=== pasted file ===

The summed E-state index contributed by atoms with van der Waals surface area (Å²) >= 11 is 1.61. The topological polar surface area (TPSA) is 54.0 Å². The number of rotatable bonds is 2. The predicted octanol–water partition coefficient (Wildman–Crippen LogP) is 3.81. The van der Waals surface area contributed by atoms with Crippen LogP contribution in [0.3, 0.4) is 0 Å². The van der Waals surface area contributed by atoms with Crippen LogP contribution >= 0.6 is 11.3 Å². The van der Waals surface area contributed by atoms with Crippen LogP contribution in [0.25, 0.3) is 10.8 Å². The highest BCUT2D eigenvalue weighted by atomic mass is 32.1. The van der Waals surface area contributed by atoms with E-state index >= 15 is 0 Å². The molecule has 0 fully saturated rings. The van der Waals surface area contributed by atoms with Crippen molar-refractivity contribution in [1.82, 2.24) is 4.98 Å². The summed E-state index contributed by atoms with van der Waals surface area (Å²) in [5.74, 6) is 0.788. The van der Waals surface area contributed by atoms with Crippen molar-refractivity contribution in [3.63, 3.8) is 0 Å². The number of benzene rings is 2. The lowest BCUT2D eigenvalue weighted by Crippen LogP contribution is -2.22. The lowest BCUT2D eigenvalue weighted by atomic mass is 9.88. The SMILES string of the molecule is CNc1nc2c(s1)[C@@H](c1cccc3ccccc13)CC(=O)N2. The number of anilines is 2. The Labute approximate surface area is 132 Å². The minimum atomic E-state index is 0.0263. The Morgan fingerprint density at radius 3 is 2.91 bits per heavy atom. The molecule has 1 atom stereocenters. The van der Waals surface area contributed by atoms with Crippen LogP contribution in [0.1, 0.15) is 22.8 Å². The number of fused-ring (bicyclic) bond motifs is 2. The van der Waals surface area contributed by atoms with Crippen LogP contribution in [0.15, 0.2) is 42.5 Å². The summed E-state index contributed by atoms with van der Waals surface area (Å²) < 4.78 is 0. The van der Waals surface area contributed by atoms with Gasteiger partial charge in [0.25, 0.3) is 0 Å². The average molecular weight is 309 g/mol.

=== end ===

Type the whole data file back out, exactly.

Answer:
The summed E-state index contributed by atoms with van der Waals surface area (Å²) >= 11 is 1.61. The topological polar surface area (TPSA) is 54.0 Å². The number of rotatable bonds is 2. The predicted octanol–water partition coefficient (Wildman–Crippen LogP) is 3.81. The van der Waals surface area contributed by atoms with Crippen LogP contribution in [0.3, 0.4) is 0 Å². The van der Waals surface area contributed by atoms with Crippen LogP contribution >= 0.6 is 11.3 Å². The van der Waals surface area contributed by atoms with Crippen LogP contribution in [0.25, 0.3) is 10.8 Å². The highest BCUT2D eigenvalue weighted by atomic mass is 32.1. The van der Waals surface area contributed by atoms with E-state index >= 15 is 0 Å². The molecule has 0 fully saturated rings. The van der Waals surface area contributed by atoms with Crippen molar-refractivity contribution in [1.82, 2.24) is 4.98 Å². The summed E-state index contributed by atoms with van der Waals surface area (Å²) in [5.74, 6) is 0.788. The van der Waals surface area contributed by atoms with Crippen molar-refractivity contribution in [3.63, 3.8) is 0 Å². The number of benzene rings is 2. The lowest BCUT2D eigenvalue weighted by Crippen LogP contribution is -2.22. The lowest BCUT2D eigenvalue weighted by atomic mass is 9.88. The SMILES string of the molecule is CNc1nc2c(s1)[C@@H](c1cccc3ccccc13)CC(=O)N2. The number of anilines is 2. The Labute approximate surface area is 132 Å². The minimum atomic E-state index is 0.0263. The Morgan fingerprint density at radius 3 is 2.91 bits per heavy atom. The molecule has 1 atom stereocenters. The van der Waals surface area contributed by atoms with Crippen LogP contribution in [0.1, 0.15) is 22.8 Å². The number of fused-ring (bicyclic) bond motifs is 2. The van der Waals surface area contributed by atoms with Crippen LogP contribution in [0.15, 0.2) is 42.5 Å². The summed E-state index contributed by atoms with van der Waals surface area (Å²) < 4.78 is 0. The van der Waals surface area contributed by atoms with Gasteiger partial charge in [0.25, 0.3) is 0 Å². The average molecular weight is 309 g/mol.